OAG request to OK testimony via Skype is denied


Due to the slow internet speed at the Rota courthouse, a government request to allow testimony via Skype has been denied.

In an order on Tuesday, Superior Court Associate Judge Joseph N. Camacho said the government and Melvin Maratita Manglona should plan to have their witnesses testify in person on Rota.

Manglona, a former Rota police officer, has an upcoming jury trial on charges of sexually abusing a 14-year-old girl.

Camacho declined to allow Skype testimony in the case.

“The technology available at the Rota courthouse makes Skype testimony unreliable at best, and the court is concerned that the case would not be able to proceed due to the technological difficulties unique to the Rota courthouse,” the judge said.

Camacho noted that although Manglona does not object to taking testimony via Skype, and had indicated an interest in questioning his witnesses via Skype, the issue is whether the Rota courthouse is equipped to allow uninterrupted, clear, and continuous testimony via Skype during a jury trial.

The jury trial of the 49-year-old Manglona will be held on Rota on June 26, 2017. The Office of the Attorney General had charged him with two counts of sexual abuse of a minor in the first degree and one count of disturbing the peace.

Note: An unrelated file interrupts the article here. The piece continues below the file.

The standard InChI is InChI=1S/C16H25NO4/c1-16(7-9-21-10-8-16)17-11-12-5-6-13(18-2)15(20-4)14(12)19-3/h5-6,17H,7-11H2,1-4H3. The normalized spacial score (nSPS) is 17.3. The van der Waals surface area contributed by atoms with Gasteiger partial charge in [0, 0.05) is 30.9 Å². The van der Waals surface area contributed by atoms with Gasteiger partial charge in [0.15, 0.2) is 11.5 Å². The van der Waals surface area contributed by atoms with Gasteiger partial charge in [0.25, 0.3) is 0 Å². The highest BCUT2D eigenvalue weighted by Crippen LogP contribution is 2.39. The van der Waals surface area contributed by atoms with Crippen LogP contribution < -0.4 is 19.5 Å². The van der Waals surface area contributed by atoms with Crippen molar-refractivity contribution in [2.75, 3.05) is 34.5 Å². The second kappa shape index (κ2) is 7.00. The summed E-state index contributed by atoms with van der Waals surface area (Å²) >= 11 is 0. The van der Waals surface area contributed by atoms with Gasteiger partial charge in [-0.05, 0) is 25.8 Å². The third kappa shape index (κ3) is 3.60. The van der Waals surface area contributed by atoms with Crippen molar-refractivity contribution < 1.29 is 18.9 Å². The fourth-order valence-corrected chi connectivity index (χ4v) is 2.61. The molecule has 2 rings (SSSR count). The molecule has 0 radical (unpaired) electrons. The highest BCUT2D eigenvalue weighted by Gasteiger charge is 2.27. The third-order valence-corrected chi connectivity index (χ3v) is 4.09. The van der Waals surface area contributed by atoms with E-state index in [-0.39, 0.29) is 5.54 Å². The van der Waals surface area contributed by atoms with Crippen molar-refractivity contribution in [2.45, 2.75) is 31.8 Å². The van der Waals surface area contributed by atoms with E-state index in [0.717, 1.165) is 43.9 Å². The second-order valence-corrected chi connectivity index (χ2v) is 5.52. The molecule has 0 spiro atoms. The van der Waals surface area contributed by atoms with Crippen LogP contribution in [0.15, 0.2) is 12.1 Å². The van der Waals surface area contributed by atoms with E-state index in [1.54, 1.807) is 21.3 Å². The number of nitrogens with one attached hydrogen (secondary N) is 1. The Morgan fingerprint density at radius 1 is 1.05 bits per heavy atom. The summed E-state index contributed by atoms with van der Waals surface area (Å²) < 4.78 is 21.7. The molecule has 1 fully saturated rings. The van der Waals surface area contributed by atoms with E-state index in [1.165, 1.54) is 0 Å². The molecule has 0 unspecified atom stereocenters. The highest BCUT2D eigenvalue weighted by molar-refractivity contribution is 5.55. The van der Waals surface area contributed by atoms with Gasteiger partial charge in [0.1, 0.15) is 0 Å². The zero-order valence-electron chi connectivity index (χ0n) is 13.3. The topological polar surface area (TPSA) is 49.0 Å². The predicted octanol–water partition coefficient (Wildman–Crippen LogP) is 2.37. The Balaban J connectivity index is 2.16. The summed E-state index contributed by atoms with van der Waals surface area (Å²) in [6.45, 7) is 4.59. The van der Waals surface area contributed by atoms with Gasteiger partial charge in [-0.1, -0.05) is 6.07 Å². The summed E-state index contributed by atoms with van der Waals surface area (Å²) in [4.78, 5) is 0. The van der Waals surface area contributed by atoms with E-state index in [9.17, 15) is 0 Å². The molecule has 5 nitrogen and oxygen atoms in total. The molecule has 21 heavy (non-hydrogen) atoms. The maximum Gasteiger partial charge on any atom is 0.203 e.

Assistant attorney general Teri Tenorio filed on Tuesday the motion to permit testimony via Skype, including an expert witness located on Guam. Defense counsel Brien Sers Nicholas did not oppose.

At the pre-trial conference on Tuesday, one of the court’s information technology personnel, John Demapan, had said the available technology and internet speed at the Rota courthouse would make taking testimony via Skype unreliable.

In denying the motion, Camacho said with unreliable Skype at the Rota courthouse, the jury will be waiting while the attorneys iron out the technical issues with Skype freezing or disconnecting.

Further, Camacho added, if Skype testimony proves to be completely unworkable, there are no alternative sources for speedy internet nor expedient methods of calling the witnesses live, other than flying witnesses to Rota.

Ferdie De La Torre | Reporter
Ferdie Ponce de la Torre is a senior reporter of Saipan Tribune. He has a bachelor’s degree in journalism and has covered all news beats in the CNMI. He is a recipient of the CNMI Supreme Court Justice Award. Contact him at ferdie_delatorre@Saipantribune.com

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